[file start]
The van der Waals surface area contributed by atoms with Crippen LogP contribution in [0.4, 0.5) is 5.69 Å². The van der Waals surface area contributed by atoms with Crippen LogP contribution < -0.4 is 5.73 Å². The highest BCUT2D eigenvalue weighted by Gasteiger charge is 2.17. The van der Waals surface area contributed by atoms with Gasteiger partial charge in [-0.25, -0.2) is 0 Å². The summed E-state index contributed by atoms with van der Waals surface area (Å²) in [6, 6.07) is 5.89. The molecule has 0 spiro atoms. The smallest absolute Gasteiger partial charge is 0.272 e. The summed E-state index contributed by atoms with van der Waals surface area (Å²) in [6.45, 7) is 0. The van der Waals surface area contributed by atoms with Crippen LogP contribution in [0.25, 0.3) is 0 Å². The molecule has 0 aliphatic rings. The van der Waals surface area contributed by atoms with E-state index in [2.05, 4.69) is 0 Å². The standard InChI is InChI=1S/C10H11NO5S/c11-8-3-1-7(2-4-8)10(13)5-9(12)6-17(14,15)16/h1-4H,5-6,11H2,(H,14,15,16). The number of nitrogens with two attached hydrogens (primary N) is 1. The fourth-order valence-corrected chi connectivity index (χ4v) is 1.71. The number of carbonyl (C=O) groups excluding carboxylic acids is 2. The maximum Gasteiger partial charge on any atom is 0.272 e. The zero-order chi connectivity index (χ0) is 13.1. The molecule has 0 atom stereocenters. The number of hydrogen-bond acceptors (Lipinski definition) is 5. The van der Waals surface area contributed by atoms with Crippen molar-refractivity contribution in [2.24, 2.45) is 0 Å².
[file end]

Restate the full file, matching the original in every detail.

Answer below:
The van der Waals surface area contributed by atoms with Crippen LogP contribution in [0.4, 0.5) is 5.69 Å². The van der Waals surface area contributed by atoms with Crippen LogP contribution < -0.4 is 5.73 Å². The highest BCUT2D eigenvalue weighted by Gasteiger charge is 2.17. The van der Waals surface area contributed by atoms with Gasteiger partial charge in [-0.25, -0.2) is 0 Å². The summed E-state index contributed by atoms with van der Waals surface area (Å²) in [6, 6.07) is 5.89. The molecule has 0 spiro atoms. The smallest absolute Gasteiger partial charge is 0.272 e. The summed E-state index contributed by atoms with van der Waals surface area (Å²) in [6.45, 7) is 0. The van der Waals surface area contributed by atoms with Crippen LogP contribution in [0.25, 0.3) is 0 Å². The molecule has 0 aliphatic rings. The van der Waals surface area contributed by atoms with E-state index in [2.05, 4.69) is 0 Å². The standard InChI is InChI=1S/C10H11NO5S/c11-8-3-1-7(2-4-8)10(13)5-9(12)6-17(14,15)16/h1-4H,5-6,11H2,(H,14,15,16). The number of nitrogens with two attached hydrogens (primary N) is 1. The fourth-order valence-corrected chi connectivity index (χ4v) is 1.71. The number of carbonyl (C=O) groups excluding carboxylic acids is 2. The maximum Gasteiger partial charge on any atom is 0.272 e. The zero-order chi connectivity index (χ0) is 13.1. The molecule has 0 atom stereocenters. The number of hydrogen-bond acceptors (Lipinski definition) is 5. The van der Waals surface area contributed by atoms with Crippen molar-refractivity contribution in [2.24, 2.45) is 0 Å².